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Tetsu Yamazaki, Animal Photography
Bright eyed and bushy tailed, with a face that always seems to be smiling, the Shetland Sheepdog, has long been a family favorite. Not a Miniature Collie but his own distinctive breed, the Sheltie is loyal, funny, and smart. He is also a barker.
The Shetland Sheepdog has Collie in his ancestry and once went by the name Miniature Collie. He has also gone by the names Lilliputian Collie, Toonie Dog, and Fairy Dog.
The Sheltie is an active, fun-loving dog who’s a little too big to be small but small enough to be cute. His gentle disposition, athleticism, and keen intelligence make him a dog who lives to please and loves to show off. Trick-training is a breeze with this breed.
Although his barking may make him difficult to tolerate in noisy city environs, he’s well-suited to a suburban lifestyle and (overall health permitting) is a wonderful walking, running, or hiking companion who can go for miles. Expect attention when out with a Sheltie; his cuteness always attracts a crowd and admiring comments.
Along with the Border Collie, this diminutive speed demon is tops at the canine sport of agility. Less competitively, he loves to learn tricks that require a degree of agility, such as jumping over a bar or through a hoop. Retrieving games are not in the breed’s contract, but some Shelties become tennis ball freaks and will fetch them for hours. Don’t toss the ball into water, however: Most Shelties seem to think they are made of sugar.
Though the “Lassie” markings are most common and popular, Shelties come in other varieties with varying degrees of white ruff and paws, including dogs with mottled gray-black coats (blue merles) or solid black coats. Blue merle dogs may have blue eyes and may be deaf in one or both ears.
Everything is a little bit smaller on the Shetland Islands, to suit the rugged but small area. That included the miniature sheepdogs who helped the crofters tend their diminutive livestock and barked a warning of strangers.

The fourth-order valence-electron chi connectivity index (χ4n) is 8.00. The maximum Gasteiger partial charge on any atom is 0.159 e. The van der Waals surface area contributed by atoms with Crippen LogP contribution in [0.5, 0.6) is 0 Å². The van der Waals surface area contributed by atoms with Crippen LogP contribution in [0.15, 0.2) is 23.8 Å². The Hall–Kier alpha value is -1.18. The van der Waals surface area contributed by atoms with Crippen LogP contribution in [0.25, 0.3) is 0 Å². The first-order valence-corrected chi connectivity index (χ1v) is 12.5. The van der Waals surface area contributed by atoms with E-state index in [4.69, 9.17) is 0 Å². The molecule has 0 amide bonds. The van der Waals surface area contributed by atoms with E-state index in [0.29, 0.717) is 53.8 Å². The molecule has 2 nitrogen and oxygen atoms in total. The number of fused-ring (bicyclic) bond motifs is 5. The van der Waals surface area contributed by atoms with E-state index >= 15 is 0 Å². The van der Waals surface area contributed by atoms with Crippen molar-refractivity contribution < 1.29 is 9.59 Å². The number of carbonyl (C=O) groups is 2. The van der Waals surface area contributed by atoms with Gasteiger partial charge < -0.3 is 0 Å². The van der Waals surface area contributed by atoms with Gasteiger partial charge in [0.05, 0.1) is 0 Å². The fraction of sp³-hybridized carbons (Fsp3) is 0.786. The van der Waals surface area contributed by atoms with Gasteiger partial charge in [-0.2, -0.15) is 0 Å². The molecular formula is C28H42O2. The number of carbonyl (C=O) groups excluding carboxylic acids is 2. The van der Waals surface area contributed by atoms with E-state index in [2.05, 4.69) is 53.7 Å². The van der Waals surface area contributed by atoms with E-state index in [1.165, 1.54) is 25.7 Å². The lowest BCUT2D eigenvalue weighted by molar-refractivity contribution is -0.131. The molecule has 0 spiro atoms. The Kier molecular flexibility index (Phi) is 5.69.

The origin of the little dogs is unknown. Theories suggest that the Sheltie might be a blend of Nordic breeds, including the Pomeranian, the larger Collie, and maybe even a King Charles Spaniel. Through the years, he has gone by several names: Lilliputian Collie, Toonie Dog, Fairy Dog, and Miniature Collie.
Visitors to the remote islands were often entranced by the fluffy little dogs and took them home as souvenirs. Islanders began breeding them for income, and dog fanciers became interested in them as well. Some people bred them with Collies for a more consistent size and look. It’s even suspected that other, unknown, breeds were mixed in, which may be the source of the blue merle with tan pattern. To this day, Shelties vary widely in size, even within the same litter, because of the variety of dogs in their relatively recent background.
The Scottish Shetland Sheepdog Club was formed in 1909, after the name Shetland Collie was rejected because it offended Collie breeders. The American Kennel Club recognized the breed in 1911, and The American Shetland Sheepdog Association was formed in 1929. The Sheltie is among the top 20 breeds registered by the AKC, ranking 19th.
Intensely loyal and affectionate with his family, the Sheltie has the typical herding breed reserve and even suspicion toward strangers. The Sheltie loves his people — and he’s very good with “his kids” — but he’s not all that fond of strangers. Shetland Sheepdog fanciers call him aloof and suggest the trait was intentional, to keep the small farm dogs from being stolen. Coupled with yapping, this trait can be very annoying to live with. So can the “Sheltie spin,” in which the dog will get revved up — typically at the sight of another dog — and bark furiously at the end of his leash while spinning like a top.
His vocal warnings at the sight of strangers or, really, anything unusual, can go into overdrive. Unless someone is there to keep his barking under control, he can be entirely unsuitable as an apartment dweller, despite his small size.